Confirmatory factor analysis (CFA) was conducted to confirm the structure of the scale. To evaluate model fit, this study used a range of absolute and incremental model fit indices, including the relative chi-square (CMIN/df, <2 as good fit), comparative fit index (CFI, >0.95 as excellent), the Tucker-Lewis index (TLI, >0.90 as acceptable), the root mean square error of approximation (RMSEA, <0.06 as good), and the standardized root mean square residuals (SRMR, <0.08 as acceptable), and the test of close fit (PCLOSE, ≤0.5; the value of PCLOSE associated with RMSEA should be greater than 0.05 to ensure a close fit). Some authors [34] suggest that 100 respondents are the absolute minimum number required to undertake CFA. Others suggest that an adequate sample size for CFA is considered a minimum of 200 [46]. There is also a rule of thumb of 5 respondents per item. However, strict rules on sample size have mostly disappeared [47]. The participants for the CFA consisted of 61 ill patients randomly selected from the patients who participated in the study [35].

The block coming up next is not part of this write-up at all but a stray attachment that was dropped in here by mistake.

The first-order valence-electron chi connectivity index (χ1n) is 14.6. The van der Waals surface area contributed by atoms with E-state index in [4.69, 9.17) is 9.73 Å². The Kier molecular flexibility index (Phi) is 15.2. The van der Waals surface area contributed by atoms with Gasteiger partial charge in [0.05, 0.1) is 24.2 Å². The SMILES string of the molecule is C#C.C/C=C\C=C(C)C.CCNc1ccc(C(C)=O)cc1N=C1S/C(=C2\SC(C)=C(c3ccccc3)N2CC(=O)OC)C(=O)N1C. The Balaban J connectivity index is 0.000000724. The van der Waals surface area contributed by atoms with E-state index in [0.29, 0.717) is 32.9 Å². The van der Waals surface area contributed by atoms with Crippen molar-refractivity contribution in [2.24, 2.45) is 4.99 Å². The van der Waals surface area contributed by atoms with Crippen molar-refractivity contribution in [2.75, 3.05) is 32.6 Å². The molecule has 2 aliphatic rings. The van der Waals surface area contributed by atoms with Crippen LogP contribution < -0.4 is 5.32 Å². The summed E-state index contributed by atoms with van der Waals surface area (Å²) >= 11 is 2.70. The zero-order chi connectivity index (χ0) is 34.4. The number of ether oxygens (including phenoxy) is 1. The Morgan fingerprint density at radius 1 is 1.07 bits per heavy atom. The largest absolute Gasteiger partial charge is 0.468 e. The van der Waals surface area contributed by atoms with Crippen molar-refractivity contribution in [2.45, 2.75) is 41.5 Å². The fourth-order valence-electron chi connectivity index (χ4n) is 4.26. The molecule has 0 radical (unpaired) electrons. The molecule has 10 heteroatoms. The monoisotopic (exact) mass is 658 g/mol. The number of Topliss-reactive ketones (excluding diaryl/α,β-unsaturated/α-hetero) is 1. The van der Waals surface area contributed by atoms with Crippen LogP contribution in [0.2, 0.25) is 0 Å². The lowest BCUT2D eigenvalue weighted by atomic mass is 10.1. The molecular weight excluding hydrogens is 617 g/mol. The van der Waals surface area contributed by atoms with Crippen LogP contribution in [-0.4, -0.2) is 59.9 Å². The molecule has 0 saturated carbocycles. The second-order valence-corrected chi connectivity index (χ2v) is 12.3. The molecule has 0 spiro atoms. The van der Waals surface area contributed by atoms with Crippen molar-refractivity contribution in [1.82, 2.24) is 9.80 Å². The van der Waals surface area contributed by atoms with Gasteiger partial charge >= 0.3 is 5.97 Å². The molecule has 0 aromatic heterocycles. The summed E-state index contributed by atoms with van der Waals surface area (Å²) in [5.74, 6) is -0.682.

Internal consistency of the FACIT-Sp-12 items was assessed by Cronbach’s alpha coefficient. A Cronbach’s alpha value of 0.7 or higher was generally considered to be sufficient to demonstrate internal consistency. Correlations between variables, depending on the level of variable measurement, were assessed using Pearson’s r or Spearman’s rho. The Statistical Package for Social Sciences (SPSS) and AMOS version 29.0 was used for statistical analysis of the data (IBM Corp, Armonk, NY, USA).

ETHICAL ISSUES:

The approval of the Bioethics Committee of the Medical University of Lublin (No.: KE-0254/289/2020) was obtained to conduct the study. The study was performed in accordance with the ethical standards of the Declaration of Helsinki. Permission to use the FACIT-Sp was obtained from the FACIT group. All participants were informed about the course of the study and provided written informed consent. They could withdraw from the study at any time if they felt lack of comfort or for any other reason. Collected data were coded to protect patients’ privacy and maintain their anonymity.

Results

STUDY PARTICIPANTS: